Gulliver, our Dodge Ram 3500 dually, is worth the same amount we paid for him more than four years ago. But he’s much more valuable to us than he would be to a thief. So, we decided to invest in protecting that value.
If Gulliver were to be stolen, we likely wouldn’t get a dually truck as a rental replacement. And that would mean we couldn’t move our trailer. With the supply chain delays, it could be months to a year or even longer before we could get a replacement truck.
Not willing to take that risk, we upgraded Gulliver with a new security gadget. After tons of internet research, Bob ordered a Ravelco anti-theft device.
A technician came right to our camping spot to install the unit. In about an hour, he replaced the ignition wires under the hood so that they’re all black and nestled in an armored tube. They end in a female receiver that requires a male fob to connect to it before the engine will turn over with the key.
This means our truck can’t be hot-wired. As an added layer of protection, the tech gave us window stickers that say “No Hot Wire” in hopes that wannabe thieves will see Gulliver is not an easy target and move on.
Gulliver also got two new fuel filters. Like a human liver that rids the body of toxic substances, a fuel filter rids a vehicle’s fuel of harmful debris — rust particles and dirt — to prevent damage to the engine.
Thanks to those transplants, Gulliver’s ready to process the 250 or so 32-gallon tanks of diesel we’ll likely power through on this year’s travel adventures.
Not to be left out, Tagalong got upgraded screening on his screen door. The original screening had steadily deteriorated in the 2.5 years we’ve owned him — to the point that pesky bugs were likely to break through this year. Since we plan to spend time in some humid areas of the country, we didn’t want to risk pests infecting our living quarters.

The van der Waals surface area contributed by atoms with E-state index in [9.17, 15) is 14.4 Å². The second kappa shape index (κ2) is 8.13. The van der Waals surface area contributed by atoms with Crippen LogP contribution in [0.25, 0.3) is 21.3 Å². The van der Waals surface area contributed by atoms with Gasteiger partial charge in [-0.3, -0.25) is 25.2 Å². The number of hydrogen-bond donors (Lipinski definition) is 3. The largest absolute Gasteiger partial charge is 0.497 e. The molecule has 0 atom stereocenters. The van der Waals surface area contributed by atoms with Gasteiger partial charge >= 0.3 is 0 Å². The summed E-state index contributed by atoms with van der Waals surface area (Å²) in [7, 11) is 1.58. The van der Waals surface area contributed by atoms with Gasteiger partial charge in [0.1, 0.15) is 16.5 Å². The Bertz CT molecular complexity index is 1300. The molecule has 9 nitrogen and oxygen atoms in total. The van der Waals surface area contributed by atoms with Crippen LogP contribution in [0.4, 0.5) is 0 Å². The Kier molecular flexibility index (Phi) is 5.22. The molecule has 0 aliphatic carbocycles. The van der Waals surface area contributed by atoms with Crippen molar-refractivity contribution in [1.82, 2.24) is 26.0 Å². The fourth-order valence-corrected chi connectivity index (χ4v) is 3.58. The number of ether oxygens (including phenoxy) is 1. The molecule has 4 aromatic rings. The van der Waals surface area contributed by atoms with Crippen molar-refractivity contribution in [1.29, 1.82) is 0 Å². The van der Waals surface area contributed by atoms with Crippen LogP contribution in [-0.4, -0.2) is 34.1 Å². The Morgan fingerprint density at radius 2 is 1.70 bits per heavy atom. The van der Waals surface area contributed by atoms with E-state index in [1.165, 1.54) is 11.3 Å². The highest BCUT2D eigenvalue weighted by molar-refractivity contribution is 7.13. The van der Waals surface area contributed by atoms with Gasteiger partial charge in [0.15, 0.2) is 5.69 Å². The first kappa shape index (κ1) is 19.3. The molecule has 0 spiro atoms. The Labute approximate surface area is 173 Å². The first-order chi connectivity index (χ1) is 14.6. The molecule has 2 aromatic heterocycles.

Bob removed the screen door and took it to Ace Hardware. One day and $60 later, it had been rescreened with thicker, darker material that will not only keep the bugs out, but also protect our entry from sun and heat.
You can just imagine what a beating an RV takes in a year of traveling through different weather. Sometimes it bakes in the sun. Other times, it’s plastered with rain. And then there’s the wind that beats against it.
Wanting to protect Tagalong’s neglected exterior, I spent two days washing and waxing him. That’s one luxury of a long-term RV stay: full hookups and the ability to take care of vehicle maintenance.
The rubber roof sucked up the wax, thirsty for a fresh coat. The sun-facing side of the trailer did the same. The shady side, not quite so thirsty, welcomed the added protection.
All in all, the job took about 10 hours. Next time, we’ll pay someone to do it. But for now, we rest easy knowing our home is well-preserved.
This is the travel blog of full-time RVers Bob and Lana Gates and our truck, Gulliver, and fifth wheel, Tagalong.